One of my favorite pullovers was knit with this fingering weight 70/30 baby alpaca/wool blend from an Italian mill that sadly is no longer in stock. It is so soft and gets softer with wear.

I generally run a bleach test on all animal-protein yarns I purchase and only once have I found a description from this shop to be off, with the yarn below, actually -- it was listed as 100% wool, but further digging revealed it contains some nylon.

A bit steeper than comparable Taobao shops, but usually I don't mind paying the extra because I know that I'm getting something good. I was a bit irked when I bought the tweed yarn above for RMB9 per 50g and then spotted it at another one of my favorite shops for RMB5 per 50g. On the other hand, I also scored a deal during a holiday sale on the discontinued (and apparently much sought-after) Jaeger Chamonix for RMB26 per 50g (I bought sweater quantities in two colors, based on the words of wisdom of yarn whisperer Clara Parkes. And my sweater quantities cost about 1/3rd of her estimated $135).

Free shipping deals are rare. There is supposed to be some kind of token discount scheme, but it rarely seems to apply to my orders.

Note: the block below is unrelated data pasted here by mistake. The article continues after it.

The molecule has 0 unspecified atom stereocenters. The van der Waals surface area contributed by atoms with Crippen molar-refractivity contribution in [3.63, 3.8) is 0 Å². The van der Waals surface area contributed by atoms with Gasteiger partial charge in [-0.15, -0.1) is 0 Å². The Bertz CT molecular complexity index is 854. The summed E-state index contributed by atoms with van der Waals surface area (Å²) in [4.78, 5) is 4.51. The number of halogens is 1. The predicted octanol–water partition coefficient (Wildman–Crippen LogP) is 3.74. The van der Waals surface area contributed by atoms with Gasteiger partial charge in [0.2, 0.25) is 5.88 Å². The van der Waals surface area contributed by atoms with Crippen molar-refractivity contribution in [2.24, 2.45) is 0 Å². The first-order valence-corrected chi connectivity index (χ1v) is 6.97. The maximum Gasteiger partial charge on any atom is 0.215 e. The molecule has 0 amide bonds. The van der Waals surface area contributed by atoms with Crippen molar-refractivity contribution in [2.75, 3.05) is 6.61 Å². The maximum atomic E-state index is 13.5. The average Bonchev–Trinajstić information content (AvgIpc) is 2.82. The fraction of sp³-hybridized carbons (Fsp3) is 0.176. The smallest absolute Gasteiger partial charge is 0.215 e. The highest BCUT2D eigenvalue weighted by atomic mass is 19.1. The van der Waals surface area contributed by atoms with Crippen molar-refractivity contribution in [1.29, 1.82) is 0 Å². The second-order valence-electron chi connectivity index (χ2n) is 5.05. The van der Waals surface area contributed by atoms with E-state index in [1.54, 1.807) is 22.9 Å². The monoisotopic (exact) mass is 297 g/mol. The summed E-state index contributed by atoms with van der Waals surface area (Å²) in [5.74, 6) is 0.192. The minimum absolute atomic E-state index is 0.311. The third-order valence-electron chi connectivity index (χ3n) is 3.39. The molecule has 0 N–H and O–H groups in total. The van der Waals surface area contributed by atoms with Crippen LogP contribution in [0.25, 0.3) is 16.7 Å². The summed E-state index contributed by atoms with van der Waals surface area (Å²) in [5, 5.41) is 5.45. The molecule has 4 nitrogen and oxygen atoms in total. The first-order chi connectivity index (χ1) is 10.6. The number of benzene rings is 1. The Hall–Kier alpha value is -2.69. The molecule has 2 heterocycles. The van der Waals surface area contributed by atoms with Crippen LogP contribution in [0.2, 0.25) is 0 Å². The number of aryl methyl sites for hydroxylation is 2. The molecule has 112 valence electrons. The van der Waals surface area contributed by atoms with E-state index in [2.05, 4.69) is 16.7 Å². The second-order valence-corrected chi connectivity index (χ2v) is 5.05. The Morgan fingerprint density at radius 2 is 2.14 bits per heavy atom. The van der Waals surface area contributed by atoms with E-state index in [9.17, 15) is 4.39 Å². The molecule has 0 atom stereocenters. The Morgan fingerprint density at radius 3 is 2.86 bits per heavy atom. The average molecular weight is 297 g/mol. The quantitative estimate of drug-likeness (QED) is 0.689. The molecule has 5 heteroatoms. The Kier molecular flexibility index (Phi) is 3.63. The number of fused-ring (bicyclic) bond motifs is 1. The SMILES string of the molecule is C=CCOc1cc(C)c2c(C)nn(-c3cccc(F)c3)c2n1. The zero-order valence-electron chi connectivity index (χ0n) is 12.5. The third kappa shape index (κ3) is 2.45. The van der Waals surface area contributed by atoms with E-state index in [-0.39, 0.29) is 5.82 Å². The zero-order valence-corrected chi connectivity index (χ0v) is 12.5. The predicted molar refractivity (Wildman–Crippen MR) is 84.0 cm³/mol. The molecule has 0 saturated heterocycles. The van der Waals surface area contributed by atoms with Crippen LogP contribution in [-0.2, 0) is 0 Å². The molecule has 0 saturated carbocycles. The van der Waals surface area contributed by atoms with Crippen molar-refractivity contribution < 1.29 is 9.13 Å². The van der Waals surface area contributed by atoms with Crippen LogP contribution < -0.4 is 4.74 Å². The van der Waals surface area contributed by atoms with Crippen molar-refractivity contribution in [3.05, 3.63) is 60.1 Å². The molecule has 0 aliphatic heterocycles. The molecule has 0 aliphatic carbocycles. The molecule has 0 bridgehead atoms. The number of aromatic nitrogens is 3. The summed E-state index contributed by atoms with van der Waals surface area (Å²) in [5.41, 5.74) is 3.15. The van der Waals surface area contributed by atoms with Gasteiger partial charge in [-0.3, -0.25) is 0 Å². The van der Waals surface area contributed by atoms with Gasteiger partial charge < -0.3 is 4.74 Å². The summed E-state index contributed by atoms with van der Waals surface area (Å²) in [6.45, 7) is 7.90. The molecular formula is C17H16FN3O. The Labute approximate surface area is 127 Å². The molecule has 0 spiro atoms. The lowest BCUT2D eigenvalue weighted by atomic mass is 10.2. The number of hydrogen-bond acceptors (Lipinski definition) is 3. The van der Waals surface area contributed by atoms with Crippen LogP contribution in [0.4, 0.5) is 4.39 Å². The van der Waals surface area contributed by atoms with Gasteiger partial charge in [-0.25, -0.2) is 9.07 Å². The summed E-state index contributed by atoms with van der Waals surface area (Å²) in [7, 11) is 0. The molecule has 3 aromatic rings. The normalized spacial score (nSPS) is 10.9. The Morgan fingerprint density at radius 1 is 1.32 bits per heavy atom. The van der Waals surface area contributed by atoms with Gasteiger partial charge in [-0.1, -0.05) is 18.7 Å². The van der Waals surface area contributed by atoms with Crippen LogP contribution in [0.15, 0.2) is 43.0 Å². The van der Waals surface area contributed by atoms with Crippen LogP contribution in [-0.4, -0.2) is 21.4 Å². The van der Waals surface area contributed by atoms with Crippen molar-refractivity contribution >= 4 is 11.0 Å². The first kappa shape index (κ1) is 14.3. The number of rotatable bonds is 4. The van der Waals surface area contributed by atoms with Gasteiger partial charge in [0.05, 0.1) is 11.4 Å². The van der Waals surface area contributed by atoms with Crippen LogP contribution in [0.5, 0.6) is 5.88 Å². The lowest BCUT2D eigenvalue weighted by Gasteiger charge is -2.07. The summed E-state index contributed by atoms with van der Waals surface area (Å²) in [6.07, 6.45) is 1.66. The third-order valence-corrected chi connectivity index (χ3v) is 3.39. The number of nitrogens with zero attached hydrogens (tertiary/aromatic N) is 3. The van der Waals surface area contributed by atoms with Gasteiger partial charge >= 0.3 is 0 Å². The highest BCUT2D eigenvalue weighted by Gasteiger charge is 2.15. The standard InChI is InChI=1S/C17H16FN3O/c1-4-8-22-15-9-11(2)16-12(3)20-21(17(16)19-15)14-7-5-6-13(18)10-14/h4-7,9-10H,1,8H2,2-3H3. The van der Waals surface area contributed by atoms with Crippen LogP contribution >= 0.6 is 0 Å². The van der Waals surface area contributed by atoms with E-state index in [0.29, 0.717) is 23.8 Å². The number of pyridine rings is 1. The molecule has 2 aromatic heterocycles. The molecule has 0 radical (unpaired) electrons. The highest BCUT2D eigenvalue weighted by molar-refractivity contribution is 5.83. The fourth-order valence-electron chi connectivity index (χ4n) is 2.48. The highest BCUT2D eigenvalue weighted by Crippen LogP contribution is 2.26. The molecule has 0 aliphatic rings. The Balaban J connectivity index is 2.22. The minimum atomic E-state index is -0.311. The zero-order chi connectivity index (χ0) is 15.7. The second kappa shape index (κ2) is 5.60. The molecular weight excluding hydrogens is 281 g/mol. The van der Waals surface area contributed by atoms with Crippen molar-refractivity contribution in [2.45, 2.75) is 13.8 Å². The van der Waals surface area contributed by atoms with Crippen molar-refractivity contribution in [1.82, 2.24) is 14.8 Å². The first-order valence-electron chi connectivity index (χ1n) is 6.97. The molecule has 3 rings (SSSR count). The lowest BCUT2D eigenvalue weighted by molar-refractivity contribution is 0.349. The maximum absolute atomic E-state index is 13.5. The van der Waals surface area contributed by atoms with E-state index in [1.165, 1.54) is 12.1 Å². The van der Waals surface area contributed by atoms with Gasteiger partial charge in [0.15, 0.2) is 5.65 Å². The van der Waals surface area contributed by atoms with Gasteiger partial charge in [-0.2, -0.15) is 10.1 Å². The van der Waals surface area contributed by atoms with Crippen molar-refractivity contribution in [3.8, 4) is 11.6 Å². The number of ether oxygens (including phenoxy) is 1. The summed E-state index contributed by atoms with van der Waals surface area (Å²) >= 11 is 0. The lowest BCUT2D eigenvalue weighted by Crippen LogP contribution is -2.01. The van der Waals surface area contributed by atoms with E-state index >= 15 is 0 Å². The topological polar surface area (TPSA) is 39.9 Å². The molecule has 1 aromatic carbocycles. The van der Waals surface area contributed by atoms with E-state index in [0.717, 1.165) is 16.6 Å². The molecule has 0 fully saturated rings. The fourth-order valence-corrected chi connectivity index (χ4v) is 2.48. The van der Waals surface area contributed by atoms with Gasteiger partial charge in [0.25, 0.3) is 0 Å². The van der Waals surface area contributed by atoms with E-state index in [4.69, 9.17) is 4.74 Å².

They did send me this synthetic blend once when I hit a certain RMB amount.
Navigation and Descriptions
One of the first things I noticed about this shop when I first discovered it, indeed, one of the things that very much attracted me to the shop, is that alongside the usual categories of fiber type, it also lists yarn weights in English -- lace, fingering, DK, aran, and bulky. I've not seen this on any other Taobao shop.

The yarn descriptions are usually very detailed, with fiber content, yarn weight, suggested needle size, suggested quantity for various types of projects, etc. all spelled out. The photographs are also generally excellent, with several clear shots of each yarn and quite often swatches with the number of plies and needle size indicated as well. Here's an example. I haven't had any drastic surprises with colors from this shop, either (and yes, I have had some pretty big surprises from other shops).

Summer pullover knit from the cotton linen yarn pictured above.

Just sufficient, no extras. For instance, unlike many sellers this shop never throws in trinkets like stitch markers for hitting a certain RMB amount, and they do not wind together plies -- all they will do is wind into separate cakes so that you can knit with multiple strands (knitting from four cakes isn't that much fun, though). I placed an order during the 11.11 shopping day madness to take advantage of the Chamonix promotion, and they forgot to send all of the imported yarns in my package. It took a bit of chatting back and forth between the seller and me to finally sort it out, and they sent the missing yarns out the next day (I was hoping they'd throw in some extra for the mishap but no such luck). Additionally, I was once charged shipping when they were advertising a free shipping promotion.